Posts Tagged ‘Candler Arts’

I was thinking about what to write today and was having a hard time in not going into a rant decrying the dysfunction of those in our government as is being brought to light by the failure of the so-called  Super Committee.  I was also having a hard time not screaming about the obnxoiuos Grover Norquist and the power he wields over these boobs, all in the hopes of returning our government  to the size it was in the good old days of 1900. 

But it was making me much too angry.  I became angry just typing out the paragraph above.  So I thought I had better look elsewhere and I checked out the Candler Arts blog.  The first thing I saw was this oil painting that was for sale on eBay.  It looks to be a piece from sometime in the 1800’s of two fluffy pups and a couple of black birds at the same feeding bowl.

How could I stay mad?

Of course, it could be a faked piece, one made to look like it was much older than it is in reality. That is not out of the question in the field of antique paintings.  These deceivers use old canvas, old nails and old wood — anything to make the work look as though it came from an earlier time.  I guess that kind of deceit would go hand in hand with what’s going on in our capital at the moment.  They do set the example for our nation or at least reflect it, after all.

But you know what?  I don’t care if this is a fake.  It’s still better than thinking about the puppets of power this morning.  And if it’s not a fake, even better.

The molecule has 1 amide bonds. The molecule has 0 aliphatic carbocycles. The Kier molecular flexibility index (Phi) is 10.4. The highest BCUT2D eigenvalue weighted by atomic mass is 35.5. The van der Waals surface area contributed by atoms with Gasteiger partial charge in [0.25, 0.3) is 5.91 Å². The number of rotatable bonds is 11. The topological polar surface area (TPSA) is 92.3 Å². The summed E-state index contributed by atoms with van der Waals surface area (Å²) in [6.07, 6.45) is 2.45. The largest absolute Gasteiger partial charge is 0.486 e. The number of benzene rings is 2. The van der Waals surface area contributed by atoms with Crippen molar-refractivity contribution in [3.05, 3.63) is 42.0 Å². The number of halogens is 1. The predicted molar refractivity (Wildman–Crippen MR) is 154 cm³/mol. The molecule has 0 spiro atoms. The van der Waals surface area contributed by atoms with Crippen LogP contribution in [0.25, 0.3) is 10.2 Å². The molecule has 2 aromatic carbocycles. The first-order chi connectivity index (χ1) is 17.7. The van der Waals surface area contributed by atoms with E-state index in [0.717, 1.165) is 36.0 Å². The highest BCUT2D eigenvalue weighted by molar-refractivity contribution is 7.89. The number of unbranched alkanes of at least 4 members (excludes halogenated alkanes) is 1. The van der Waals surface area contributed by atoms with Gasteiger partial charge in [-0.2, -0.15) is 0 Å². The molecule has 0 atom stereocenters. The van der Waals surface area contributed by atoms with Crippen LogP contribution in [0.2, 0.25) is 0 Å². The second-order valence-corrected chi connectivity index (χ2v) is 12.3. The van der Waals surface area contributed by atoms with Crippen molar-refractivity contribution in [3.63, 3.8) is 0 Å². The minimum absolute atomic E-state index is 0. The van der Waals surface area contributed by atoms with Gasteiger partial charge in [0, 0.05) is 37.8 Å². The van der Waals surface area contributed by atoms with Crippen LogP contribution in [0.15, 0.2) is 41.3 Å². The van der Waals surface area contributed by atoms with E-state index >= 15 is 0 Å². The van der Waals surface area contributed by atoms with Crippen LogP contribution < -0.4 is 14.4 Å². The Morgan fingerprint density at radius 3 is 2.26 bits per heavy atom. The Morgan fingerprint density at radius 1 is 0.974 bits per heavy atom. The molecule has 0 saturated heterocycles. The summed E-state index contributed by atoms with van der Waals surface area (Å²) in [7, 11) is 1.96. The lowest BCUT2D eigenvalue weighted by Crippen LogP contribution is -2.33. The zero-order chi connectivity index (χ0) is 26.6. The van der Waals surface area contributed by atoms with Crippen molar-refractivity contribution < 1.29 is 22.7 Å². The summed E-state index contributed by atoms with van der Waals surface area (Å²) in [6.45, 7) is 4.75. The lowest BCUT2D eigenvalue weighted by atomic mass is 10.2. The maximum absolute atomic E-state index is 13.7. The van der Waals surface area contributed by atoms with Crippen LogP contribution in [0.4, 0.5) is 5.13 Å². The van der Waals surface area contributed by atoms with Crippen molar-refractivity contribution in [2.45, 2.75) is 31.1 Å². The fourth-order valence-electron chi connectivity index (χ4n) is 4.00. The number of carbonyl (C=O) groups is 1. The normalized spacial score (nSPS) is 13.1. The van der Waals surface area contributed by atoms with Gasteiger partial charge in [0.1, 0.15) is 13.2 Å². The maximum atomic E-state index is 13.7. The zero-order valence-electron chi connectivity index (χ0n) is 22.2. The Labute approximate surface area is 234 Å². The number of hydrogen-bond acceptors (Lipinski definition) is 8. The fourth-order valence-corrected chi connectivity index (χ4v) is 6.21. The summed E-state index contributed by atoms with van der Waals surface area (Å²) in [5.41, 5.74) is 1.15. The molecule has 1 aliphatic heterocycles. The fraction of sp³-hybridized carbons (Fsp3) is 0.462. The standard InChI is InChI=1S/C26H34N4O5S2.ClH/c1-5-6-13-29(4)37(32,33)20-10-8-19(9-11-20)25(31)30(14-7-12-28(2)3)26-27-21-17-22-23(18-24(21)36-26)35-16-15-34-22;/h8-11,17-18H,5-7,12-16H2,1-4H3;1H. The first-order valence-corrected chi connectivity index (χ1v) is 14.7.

Read Full Post »

I’ve been pretty busy as of late so there are some websites that I like to check out regularly that I haven’t visited recently.  One of my favorites is Candler Arts, a site out of the Atlanta area that features American folk art, oddities and eccentricities.  Along with their accompanying blog, they always have something that really is quite interesting and often quite beautiful as well.  I finally stopped in yesterday and found a couple of folk paintings that really clicked with me.

The one above is signed by a Laura Doyle, a name that I couldn’t find anything about with a quick check.  This piece really has a certain sense of rightness and rhythm, one that really captures my fancy.  I like the depth into the picture frame that the moon and horizon create here.  The bony trees and gray skies make it feel like a darker, colder version of the Peanuts comic strip’s world.  It really works.  Someone recognized this as it has sold.

The other painting is this piece from the 1890’s of a young man with a huge slice of watermelon.  It’s not a great painting but it has a certain flair in the way the boy’s grinning face is painted .  He reminds me a bit of Alfred E. Neuman, the mascot of Mad Magazine.  With the preoccupation of that big slab of melon I can imagine him uttering Neuman’s  “What? Me worry?” catchphrase with ease.  Just kind of a neat piece.  Still available for sale, too.

Check out Candler Art or their blog sometime.  There’s always something to pique your interest.

Now, back to work.

Read Full Post »